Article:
Strive Masiyiwa becomes first black billionaire to make Britain’s ‘Rich List’

Strive Masiyiwa becomes first black billionaire to make Britain’s ‘Rich List’

Strive Masiyiwa fled civil unrest in his homeland at the age of seven and later waged a five-year battle against Robert Mugabe’s regime to launch his business.

Now he has become the first black billionaire to break into The Sunday Times Rich List with his wealth estimated to be £1.087 billion.

But the Zimbabwean telecoms tycoon, who lives in London, may be too busy to notice his elevation into the ranks of Britain’s super-rich. He is currently trying to fix one of the planet’s most pressing problems: finding enough vaccines for Africa’s 1.3 billion-strong population.

Masiyiwa, 60, a father of six who also serves on the boards of Netflix and Unilever, is the African Union’s special envoy on the pandemic and recently signed a deal with Johnson & Johnson for 400 million vaccine doses.

Born in what was then Rhodesia in 1961, Masiyiwa and his parents fled to neighbouring Zambia amid the unrest that followed the country’s declaration of independence from Britain four years later.

As the family rebuilt their lives, they found themselves living next door to a British family who educated their son at Holt School, a private boarding school in Edinburgh. Masiyiwa began studying there at the age of 12 when the success of his mother’s businesses provided the money to pay for his fees and flights.

After Holt, Masiyiwa, who has described his late mother as a “lioness mum”, studied electrical engineering at Cardiff University. He later returned to Zimbabwe to work for the state-owned telephone company PTC, where he grew frustrated with the bureaucracy of the public sector.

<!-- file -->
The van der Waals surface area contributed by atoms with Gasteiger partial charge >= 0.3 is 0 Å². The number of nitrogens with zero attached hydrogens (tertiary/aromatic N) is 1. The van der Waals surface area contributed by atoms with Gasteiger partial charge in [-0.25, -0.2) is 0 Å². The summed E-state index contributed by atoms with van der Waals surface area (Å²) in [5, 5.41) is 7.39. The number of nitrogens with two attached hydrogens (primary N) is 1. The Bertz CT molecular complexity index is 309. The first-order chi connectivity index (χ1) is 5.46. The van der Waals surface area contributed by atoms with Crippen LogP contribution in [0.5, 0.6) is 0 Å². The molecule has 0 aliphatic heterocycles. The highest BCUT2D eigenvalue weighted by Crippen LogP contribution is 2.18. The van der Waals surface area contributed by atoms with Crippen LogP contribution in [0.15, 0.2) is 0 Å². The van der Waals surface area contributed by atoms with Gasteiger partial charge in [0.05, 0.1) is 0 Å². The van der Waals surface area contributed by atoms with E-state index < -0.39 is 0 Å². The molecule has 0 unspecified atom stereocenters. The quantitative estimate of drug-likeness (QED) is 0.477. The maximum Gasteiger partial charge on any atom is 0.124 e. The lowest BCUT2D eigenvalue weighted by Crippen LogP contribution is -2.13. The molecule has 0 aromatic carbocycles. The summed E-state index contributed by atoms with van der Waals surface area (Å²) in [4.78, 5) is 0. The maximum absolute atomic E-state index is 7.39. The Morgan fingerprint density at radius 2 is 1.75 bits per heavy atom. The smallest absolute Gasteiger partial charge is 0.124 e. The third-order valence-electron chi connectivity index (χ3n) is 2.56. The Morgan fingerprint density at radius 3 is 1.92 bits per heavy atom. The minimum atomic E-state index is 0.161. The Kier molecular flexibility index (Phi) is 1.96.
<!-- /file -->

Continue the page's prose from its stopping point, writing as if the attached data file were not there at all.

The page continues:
In 1993 he tried to launch his mobile phone provider, Econet. The Mugabe regime denied him a licence and so the matter went to court, where Masiyiwa successfully claimed that a state monopoly of phone services amounted to a violation of freedom of speech.

A ruling in 1998 finally granted a licence to Econet but Masiyiwa fled Zimbabwe two years later after deteriorating relations with the Harare government. He has never returned to his homeland.

A committed Christian, he and his wife Tsitsi, 56, set up their Higherlife Foundation in 1996. The organisation has funded education for more than 250,000 children and provided US$70m to combat cholera in Zimbabwe.

Few black entrepreneurs have broken into The Sunday Times Rich List over its 33-year history. Those who have made it into this newspaper’s wealth rankings in recent years include Mo Ibrahim, 75, who also made his fortune in the telecoms world, and Sir Damon Buffini, 58, who co-founded the private equity house Permira.

Two years ago, Zimbabwe-born Valerie Moran, 45, became the first black woman to appear in the Rich List following the success of Prepaid Financial Services, the fintech business she built up with her husband. The couple banked about £150m when they sold the company last year.

Asian people based in Britain are better represented on the Rich List. In one recent edition nearly 9 per cent of the entries were accounted for by Chinese, Indian, Pakistani and Sri Lankan individuals and families.

But the low numbers of black entrepreneurs has raised concerns that banks, private equity groups and other investors are less likely to provide finance to black people.

The Centre for Research in Ethnic Minority Entrepreneurship at Aston Business School has estimated that about 250,000 of the UK’s 5.9 million businesses are owned by ethnic minorities, approximately 40,000 of which are owned by black businessmen and women.

These numbers suggest that only 0.67 per cent of UK businesses are owned by black people, even though they account for 3.3 per cent of the British population.

Professor Monder Ram, director of research at the Aston centre, believes banks need to be encouraged to lend to entrepreneurs from ethnic minorities.

“Minorities feel they are less favourably treated. So they get discouraged and exclude themselves by not applying,” he said.

Masiyiwa has a separate concern. He wants more Africans to launch their businesses in their homelands, rather than move to the West to do so, pointing out in previous interviews that you “don’t have to cross the Sahara”.